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My Greetings from Egypt
I didn't do the calculations, using that speadsheet, but I assume you used it right. You will have the fewest problems if you limit the maximum current to one amp (1000mAmps) or less, so the heatsink isn't so critical. And, be sure to use a LED driver that lets you dim the light. The spreadsheet isn't good enough to hit the exact PAR you design for, but if you only get 60 PAR you should still have plenty of light for HC.

Hoppy
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post #3 of 33 (permalink) Old 07-18-2013, 11:53 PM
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A couple things I'd like to suggest for consideration. First, are you sure you want all cold light? Warmer lights still grow plants, just not as efficiently. You might want to go for the most visually pleasing color blend by mixing in some warm or nuetral leds on a seperate dimmer.

I haven't looked much, but most dimable drivers I looked at maxed out at 1amp. Maybe consider using twice as many LEDs that cost half as much.
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post #4 of 33 (permalink) Old 07-19-2013, 12:03 AM Thread Starter
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thank you hoppy for your fast respond

so you recommend me to use a total of 18 leds running at 1000mAmps ?

and yes i will be using dimmable driver

thanks Rudger for your recommendation but how many cool white to warm white i mean how much is the ratio to give me that nice look ?

Last edited by Gamezawy; 07-19-2013 at 01:29 AM. Reason: missed
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post #5 of 33 (permalink) Old 07-19-2013, 02:18 AM
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XM-L are so inefficient. What drivers are you using to power them? If you get proper dimming LED spacing is irrelevant as you can fine tune the output to whatever you want. A 6 LED cluster of XT-E or Rebels with 60deg optics can give you high light at 24" from substrate in a 15-18x15-18" area with ease with an LDD-1000H. Your tank is what? 48in long? 3 clusters can cover that easily. Look into getting a controller like a Typhon or make your own Arduino one. A ton more options will open up by adding a controller to your system.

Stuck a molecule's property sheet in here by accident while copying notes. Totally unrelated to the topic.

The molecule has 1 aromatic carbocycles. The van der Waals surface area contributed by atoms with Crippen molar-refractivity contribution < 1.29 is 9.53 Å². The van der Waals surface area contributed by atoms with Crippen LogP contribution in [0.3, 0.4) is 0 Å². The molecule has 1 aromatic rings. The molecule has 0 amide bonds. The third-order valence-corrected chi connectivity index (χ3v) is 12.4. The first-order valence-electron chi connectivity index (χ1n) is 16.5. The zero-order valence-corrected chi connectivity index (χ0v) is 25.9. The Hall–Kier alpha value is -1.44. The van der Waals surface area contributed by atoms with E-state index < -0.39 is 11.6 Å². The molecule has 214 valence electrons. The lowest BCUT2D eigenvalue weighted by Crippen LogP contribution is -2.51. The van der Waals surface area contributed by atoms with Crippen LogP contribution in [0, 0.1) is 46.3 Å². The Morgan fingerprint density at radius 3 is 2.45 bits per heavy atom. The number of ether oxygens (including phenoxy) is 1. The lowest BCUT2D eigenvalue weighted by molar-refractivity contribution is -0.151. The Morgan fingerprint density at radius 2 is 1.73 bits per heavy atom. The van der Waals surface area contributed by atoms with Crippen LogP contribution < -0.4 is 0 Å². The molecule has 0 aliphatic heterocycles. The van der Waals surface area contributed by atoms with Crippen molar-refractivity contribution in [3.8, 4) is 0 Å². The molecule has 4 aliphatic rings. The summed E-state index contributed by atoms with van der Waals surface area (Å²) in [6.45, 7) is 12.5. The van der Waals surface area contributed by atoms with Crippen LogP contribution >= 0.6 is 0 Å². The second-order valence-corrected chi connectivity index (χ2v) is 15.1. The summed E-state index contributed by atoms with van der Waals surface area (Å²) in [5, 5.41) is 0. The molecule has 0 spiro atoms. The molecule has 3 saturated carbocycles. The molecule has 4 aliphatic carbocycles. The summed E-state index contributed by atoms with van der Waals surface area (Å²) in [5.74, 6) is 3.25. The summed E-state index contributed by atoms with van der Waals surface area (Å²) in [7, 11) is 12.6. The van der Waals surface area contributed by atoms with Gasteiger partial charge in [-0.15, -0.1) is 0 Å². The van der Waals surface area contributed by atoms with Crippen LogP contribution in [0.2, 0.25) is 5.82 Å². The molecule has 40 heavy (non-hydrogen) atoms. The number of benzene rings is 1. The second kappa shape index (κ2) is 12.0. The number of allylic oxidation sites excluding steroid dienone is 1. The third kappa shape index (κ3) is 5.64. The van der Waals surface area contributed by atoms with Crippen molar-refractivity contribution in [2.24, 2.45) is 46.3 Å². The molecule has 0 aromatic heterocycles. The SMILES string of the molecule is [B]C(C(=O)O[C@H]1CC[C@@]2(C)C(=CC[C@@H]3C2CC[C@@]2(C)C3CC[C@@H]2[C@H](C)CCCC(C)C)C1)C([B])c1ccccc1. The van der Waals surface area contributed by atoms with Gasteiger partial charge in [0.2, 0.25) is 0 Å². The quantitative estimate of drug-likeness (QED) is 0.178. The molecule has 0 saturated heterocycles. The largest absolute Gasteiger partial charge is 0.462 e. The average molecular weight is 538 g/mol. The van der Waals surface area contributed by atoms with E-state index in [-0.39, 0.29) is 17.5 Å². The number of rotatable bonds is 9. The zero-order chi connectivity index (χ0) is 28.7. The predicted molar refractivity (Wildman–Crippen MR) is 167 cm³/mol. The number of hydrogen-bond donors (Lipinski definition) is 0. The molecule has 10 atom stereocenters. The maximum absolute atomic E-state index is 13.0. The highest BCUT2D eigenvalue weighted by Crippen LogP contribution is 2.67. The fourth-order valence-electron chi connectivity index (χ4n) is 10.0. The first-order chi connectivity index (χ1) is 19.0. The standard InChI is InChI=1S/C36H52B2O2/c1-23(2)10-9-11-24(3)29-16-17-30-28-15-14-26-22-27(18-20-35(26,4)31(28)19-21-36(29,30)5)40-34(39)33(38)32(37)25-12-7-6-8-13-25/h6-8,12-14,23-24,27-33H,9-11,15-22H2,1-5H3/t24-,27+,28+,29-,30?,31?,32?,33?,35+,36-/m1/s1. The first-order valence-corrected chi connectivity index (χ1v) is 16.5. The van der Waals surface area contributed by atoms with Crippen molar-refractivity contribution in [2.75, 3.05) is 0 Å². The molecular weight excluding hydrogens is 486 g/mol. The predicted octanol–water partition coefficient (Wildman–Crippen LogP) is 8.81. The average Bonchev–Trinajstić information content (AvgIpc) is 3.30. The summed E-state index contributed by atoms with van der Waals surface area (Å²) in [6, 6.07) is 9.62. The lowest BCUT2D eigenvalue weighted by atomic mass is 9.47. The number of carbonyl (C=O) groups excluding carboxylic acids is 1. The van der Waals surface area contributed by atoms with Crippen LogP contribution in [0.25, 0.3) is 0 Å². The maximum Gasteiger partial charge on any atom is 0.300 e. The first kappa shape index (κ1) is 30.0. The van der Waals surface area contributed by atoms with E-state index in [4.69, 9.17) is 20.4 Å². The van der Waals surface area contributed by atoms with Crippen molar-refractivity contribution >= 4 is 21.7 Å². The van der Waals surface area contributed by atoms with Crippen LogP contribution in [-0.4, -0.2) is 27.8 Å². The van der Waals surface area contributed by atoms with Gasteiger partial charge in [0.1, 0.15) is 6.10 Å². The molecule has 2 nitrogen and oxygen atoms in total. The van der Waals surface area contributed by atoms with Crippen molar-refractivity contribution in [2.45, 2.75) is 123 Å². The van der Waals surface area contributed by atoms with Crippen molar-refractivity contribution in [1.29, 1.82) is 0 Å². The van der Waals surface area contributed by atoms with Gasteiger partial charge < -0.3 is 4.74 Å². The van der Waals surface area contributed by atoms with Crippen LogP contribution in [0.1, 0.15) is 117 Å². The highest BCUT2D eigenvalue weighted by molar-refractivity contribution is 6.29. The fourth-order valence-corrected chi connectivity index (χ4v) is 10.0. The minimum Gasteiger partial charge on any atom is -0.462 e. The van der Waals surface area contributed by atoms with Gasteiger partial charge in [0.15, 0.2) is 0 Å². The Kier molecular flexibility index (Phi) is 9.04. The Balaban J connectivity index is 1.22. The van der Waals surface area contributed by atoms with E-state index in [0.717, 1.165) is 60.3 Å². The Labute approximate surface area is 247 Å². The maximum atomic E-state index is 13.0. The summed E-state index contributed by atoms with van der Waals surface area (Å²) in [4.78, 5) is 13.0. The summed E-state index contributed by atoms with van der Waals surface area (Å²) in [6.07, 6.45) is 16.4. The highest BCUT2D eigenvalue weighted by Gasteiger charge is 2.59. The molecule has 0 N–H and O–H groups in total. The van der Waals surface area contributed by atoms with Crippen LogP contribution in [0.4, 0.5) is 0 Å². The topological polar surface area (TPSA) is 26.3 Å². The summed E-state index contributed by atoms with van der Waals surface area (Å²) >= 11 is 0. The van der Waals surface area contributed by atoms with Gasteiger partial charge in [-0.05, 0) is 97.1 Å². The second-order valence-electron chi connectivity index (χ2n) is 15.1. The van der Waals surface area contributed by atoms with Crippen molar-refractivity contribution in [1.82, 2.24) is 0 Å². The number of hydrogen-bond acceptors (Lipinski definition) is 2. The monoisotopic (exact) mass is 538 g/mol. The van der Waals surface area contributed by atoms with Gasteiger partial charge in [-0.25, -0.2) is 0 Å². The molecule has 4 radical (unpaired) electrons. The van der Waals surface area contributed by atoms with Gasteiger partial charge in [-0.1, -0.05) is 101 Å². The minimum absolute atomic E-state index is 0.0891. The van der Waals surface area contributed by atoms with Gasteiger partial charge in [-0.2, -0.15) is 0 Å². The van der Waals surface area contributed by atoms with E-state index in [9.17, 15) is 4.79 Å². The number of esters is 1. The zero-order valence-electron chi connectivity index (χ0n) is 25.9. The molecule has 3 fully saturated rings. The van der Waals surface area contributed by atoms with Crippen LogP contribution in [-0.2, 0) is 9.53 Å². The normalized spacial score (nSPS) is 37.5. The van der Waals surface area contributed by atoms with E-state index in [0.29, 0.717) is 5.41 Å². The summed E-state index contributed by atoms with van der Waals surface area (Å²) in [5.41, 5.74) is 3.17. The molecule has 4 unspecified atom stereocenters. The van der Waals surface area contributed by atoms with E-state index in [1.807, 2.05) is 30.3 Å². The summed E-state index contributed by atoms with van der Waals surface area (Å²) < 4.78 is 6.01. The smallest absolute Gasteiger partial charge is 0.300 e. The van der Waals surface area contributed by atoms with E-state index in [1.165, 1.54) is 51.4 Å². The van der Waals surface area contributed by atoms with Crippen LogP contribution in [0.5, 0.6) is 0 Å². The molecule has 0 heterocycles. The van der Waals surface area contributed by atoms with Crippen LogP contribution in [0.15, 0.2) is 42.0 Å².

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Last edited by gus6464; 07-19-2013 at 02:33 AM. Reason: ed
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post #6 of 33 (permalink) Old 07-19-2013, 04:53 AM
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Originally Posted by Gamezawy View Post
thank you hoppy for your fast respond

so you recommend me to use a total of 18 leds running at 1000mAmps ?

and yes i will be using dimmable driver

thanks Rudger for your recommendation but how many cool white to warm white i mean how much is the ratio to give me that nice look ?
No, if you limit the current to 1000mAmps, you need more LEDs. It looks like you need about 24 LEDs. Here is the calculation:

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post #7 of 33 (permalink) Old 07-19-2013, 06:28 AM
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If you need even coverage from front to back of the tank, work out the size of the cone of light with how high your fixture will be above your water surface. Roughly the radius of your hot spot of light = tan(lense angle/2) * height over water surface. Work with that to figure out what lenses you need, how high you want to mount the light, and what size heatsink(s) you need. I figure if you are spending the time and money to build your own, get it exactly how you want it or make it easy to reconfigure. I guess if the back of the tank is sloped up agressivly or has taller plants, the even coverage may not be desired.